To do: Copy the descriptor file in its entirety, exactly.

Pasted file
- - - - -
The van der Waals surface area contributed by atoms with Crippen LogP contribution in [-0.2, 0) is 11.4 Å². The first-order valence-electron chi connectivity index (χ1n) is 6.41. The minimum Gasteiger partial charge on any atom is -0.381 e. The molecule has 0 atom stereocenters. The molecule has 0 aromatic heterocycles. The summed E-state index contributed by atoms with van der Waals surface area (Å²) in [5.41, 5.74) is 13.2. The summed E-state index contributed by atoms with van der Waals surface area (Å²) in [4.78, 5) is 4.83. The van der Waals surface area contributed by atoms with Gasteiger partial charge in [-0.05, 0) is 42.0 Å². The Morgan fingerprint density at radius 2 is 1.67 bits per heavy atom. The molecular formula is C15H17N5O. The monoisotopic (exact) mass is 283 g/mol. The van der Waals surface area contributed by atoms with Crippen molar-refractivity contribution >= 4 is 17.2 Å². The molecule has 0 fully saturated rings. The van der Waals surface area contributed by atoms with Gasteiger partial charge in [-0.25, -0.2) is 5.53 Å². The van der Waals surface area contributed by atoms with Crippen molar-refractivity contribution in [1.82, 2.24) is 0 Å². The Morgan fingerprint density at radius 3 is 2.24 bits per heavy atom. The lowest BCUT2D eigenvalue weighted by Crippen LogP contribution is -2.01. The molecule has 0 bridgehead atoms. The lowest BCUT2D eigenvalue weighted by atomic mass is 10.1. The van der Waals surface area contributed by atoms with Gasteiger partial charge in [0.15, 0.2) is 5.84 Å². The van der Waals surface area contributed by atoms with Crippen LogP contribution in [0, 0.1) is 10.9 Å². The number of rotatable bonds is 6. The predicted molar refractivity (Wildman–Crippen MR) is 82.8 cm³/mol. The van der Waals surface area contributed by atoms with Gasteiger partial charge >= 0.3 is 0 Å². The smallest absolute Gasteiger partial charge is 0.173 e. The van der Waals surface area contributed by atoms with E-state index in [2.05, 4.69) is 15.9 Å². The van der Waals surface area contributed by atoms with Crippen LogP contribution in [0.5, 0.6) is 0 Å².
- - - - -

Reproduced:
The van der Waals surface area contributed by atoms with Crippen LogP contribution in [-0.2, 0) is 11.4 Å². The first-order valence-electron chi connectivity index (χ1n) is 6.41. The minimum Gasteiger partial charge on any atom is -0.381 e. The molecule has 0 atom stereocenters. The molecule has 0 aromatic heterocycles. The summed E-state index contributed by atoms with van der Waals surface area (Å²) in [5.41, 5.74) is 13.2. The summed E-state index contributed by atoms with van der Waals surface area (Å²) in [4.78, 5) is 4.83. The van der Waals surface area contributed by atoms with Gasteiger partial charge in [-0.05, 0) is 42.0 Å². The Morgan fingerprint density at radius 2 is 1.67 bits per heavy atom. The molecular formula is C15H17N5O. The monoisotopic (exact) mass is 283 g/mol. The van der Waals surface area contributed by atoms with Crippen molar-refractivity contribution >= 4 is 17.2 Å². The molecule has 0 fully saturated rings. The van der Waals surface area contributed by atoms with Gasteiger partial charge in [-0.25, -0.2) is 5.53 Å². The van der Waals surface area contributed by atoms with Crippen molar-refractivity contribution in [1.82, 2.24) is 0 Å². The Morgan fingerprint density at radius 3 is 2.24 bits per heavy atom. The lowest BCUT2D eigenvalue weighted by Crippen LogP contribution is -2.01. The molecule has 0 bridgehead atoms. The lowest BCUT2D eigenvalue weighted by atomic mass is 10.1. The van der Waals surface area contributed by atoms with Gasteiger partial charge in [0.15, 0.2) is 5.84 Å². The van der Waals surface area contributed by atoms with Crippen LogP contribution in [0, 0.1) is 10.9 Å². The number of rotatable bonds is 6. The predicted molar refractivity (Wildman–Crippen MR) is 82.8 cm³/mol. The van der Waals surface area contributed by atoms with Gasteiger partial charge >= 0.3 is 0 Å². The smallest absolute Gasteiger partial charge is 0.173 e. The van der Waals surface area contributed by atoms with E-state index in [2.05, 4.69) is 15.9 Å². The van der Waals surface area contributed by atoms with Crippen LogP contribution in [0.5, 0.6) is 0 Å².